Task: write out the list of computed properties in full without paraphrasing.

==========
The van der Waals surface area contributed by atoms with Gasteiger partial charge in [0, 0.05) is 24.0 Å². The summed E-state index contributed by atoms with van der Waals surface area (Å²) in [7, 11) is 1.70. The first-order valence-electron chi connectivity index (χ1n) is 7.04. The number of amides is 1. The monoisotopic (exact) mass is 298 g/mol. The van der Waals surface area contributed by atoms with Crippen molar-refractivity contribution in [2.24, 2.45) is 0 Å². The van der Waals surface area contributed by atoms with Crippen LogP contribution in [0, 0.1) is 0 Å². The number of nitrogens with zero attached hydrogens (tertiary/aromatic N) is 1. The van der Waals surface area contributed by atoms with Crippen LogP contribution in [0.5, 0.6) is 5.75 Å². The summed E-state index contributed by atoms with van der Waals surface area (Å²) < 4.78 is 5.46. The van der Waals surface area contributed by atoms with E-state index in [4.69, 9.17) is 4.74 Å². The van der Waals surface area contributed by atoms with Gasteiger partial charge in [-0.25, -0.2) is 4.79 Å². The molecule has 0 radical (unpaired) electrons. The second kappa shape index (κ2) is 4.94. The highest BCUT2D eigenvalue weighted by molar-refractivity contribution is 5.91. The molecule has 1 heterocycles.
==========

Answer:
The van der Waals surface area contributed by atoms with Gasteiger partial charge in [0, 0.05) is 24.0 Å². The summed E-state index contributed by atoms with van der Waals surface area (Å²) in [7, 11) is 1.70. The first-order valence-electron chi connectivity index (χ1n) is 7.04. The number of amides is 1. The monoisotopic (exact) mass is 298 g/mol. The van der Waals surface area contributed by atoms with Crippen molar-refractivity contribution in [2.24, 2.45) is 0 Å². The van der Waals surface area contributed by atoms with Crippen LogP contribution in [0, 0.1) is 0 Å². The number of nitrogens with zero attached hydrogens (tertiary/aromatic N) is 1. The van der Waals surface area contributed by atoms with Crippen LogP contribution in [0.5, 0.6) is 5.75 Å². The summed E-state index contributed by atoms with van der Waals surface area (Å²) < 4.78 is 5.46. The van der Waals surface area contributed by atoms with E-state index in [4.69, 9.17) is 4.74 Å². The van der Waals surface area contributed by atoms with Gasteiger partial charge in [-0.25, -0.2) is 4.79 Å². The molecule has 0 radical (unpaired) electrons. The second kappa shape index (κ2) is 4.94. The highest BCUT2D eigenvalue weighted by molar-refractivity contribution is 5.91. The molecule has 1 heterocycles.